CCSSO Honors Sesame Street Creators with 2020 Distinguished Service Award

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Washington, D.C. (November 9, 2020) – The Council of Chief State School Officers (CCSSO) presented its 2020 Distinguished Service Award to the co-creators of Sesame Street, Joan Ganz Cooney and Lloyd Morrisett.

The Distinguished Service Award is the Council’s highest honor and recognizes individuals whose contributions have given strength to pre-K-12 public education in the United States. This premier award of the Council has been presented over a period of 60 years. With this award, CCSSO recognizes extensive, long-term service and commitment to improving education. 

Since its debut in 1969, Sesame Street has been an innovative provider of early childhood education, and research has shown a long-lasting positive impact: young people who watched Sesame Street have higher GPAs in high school than their peers. The program has also tackled adult-size problems in a child-appropriate way, from grappling with the Sept. 11 terrorist attacks to understanding autism. Sesame Street has won 193 Emmy Awards, more than any other show on television; five Peabody Awards; and the Smithsonian American Ingenuity Award. It also was the first TV show to win a Kennedy Center Honor.  

Sesame Street has touched the lives of America’s children for five decades. The show’s beloved characters have taught far more than just letters and numbers, helping young children learn to cope with tough social issues like homelessness and death and teaching social-emotional learning skills like resiliency,” said CCSSO Executive Director Carissa Moffat Miller. “Educational television has been a vital tool to help continue learning during school closures necessitated by the COVID-19 pandemic. Chiefs are honored to recognize the creators of this groundbreaking show, which has helped countless children in the United States and around the world.”  

Wyoming Superintendent of Public Instruction Jillian Balow, the outgoing CCSSO Board President, presented the award virtually to Sesame Workshop Senior Vice President of Content and Curriculum Rosemarie Truglio, Ph.D., who accepted on behalf of Cooney and Morrisett. The award is traditionally given at CCSSO’s annual Legislative Conference, held in the spring; the conference was canceled this year due to the coronavirus pandemic.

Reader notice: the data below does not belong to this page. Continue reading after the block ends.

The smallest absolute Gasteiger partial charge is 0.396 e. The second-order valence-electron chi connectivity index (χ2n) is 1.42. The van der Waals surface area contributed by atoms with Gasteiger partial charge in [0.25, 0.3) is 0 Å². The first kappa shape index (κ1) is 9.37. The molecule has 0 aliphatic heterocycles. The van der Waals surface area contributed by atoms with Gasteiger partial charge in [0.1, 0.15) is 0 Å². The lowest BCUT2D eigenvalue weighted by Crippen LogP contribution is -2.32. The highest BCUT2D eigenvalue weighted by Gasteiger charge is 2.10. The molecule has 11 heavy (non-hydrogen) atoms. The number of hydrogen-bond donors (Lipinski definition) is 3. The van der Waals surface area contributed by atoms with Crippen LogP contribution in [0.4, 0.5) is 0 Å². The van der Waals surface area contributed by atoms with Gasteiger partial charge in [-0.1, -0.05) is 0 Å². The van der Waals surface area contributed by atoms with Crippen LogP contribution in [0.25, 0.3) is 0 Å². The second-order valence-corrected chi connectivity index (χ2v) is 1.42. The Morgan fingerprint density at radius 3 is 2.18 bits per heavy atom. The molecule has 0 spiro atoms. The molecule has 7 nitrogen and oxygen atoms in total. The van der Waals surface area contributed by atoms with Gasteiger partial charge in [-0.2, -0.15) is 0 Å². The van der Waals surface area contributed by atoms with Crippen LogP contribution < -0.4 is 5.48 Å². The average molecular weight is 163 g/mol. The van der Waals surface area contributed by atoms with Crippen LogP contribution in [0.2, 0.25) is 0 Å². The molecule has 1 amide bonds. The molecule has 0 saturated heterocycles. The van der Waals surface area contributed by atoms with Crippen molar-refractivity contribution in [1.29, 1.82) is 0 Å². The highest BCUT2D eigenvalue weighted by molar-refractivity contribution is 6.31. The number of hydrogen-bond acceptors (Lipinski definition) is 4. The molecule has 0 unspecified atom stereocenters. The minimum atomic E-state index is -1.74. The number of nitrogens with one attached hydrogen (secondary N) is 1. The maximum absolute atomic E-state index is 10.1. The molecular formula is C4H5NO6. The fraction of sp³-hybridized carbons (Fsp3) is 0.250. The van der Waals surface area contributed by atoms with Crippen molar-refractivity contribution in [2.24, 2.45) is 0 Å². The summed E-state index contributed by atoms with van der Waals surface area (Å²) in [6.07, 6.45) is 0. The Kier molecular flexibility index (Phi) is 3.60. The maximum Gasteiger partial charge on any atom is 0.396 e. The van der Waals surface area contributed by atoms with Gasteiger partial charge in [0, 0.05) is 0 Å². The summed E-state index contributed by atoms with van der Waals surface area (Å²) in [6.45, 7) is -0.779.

“Joan Ganz Cooney and Lloyd Morrisett are visionaries who created a diverse and inclusive neighborhood that has brought joyful learning to children around the world for over 50 years,” said Truglio. “Today, when the world needs values — and vision — like Joan’s and Lloyd’s more than ever, we’re honored to accept this award on their behalf from CCSSO, an organization dedicated to providing quality public education to young Americans.” 

Wisconsin Governor and former state chief Tony Evers received the Distinguished Service Award last year. Previous recipients include Sen. Edward Kennedy, Rep. George Miller, President Lyndon Johnson, Marian Wright Edelman, and the four architects of the Every Student Succeeds Act: Chairman Lamar Alexander, Chairman John Kline, Sen. Patty Murray and Rep. Bobby Scott.


The Council of Chief State School Officers (CCSSO) is a nonpartisan, nationwide, nonprofit organization of public officials who head departments of elementary and secondary education in the states, the District of Columbia, the Department of Defense Education Activity, Bureau of Indian Education, and five U.S. extra-state jurisdictions. CCSSO provides leadership, advocacy, and technical assistance on major educational issues. The Council seeks member consensus on major educational issues and expresses their views to civic and professional organizations, federal agencies, Congress, and the public.

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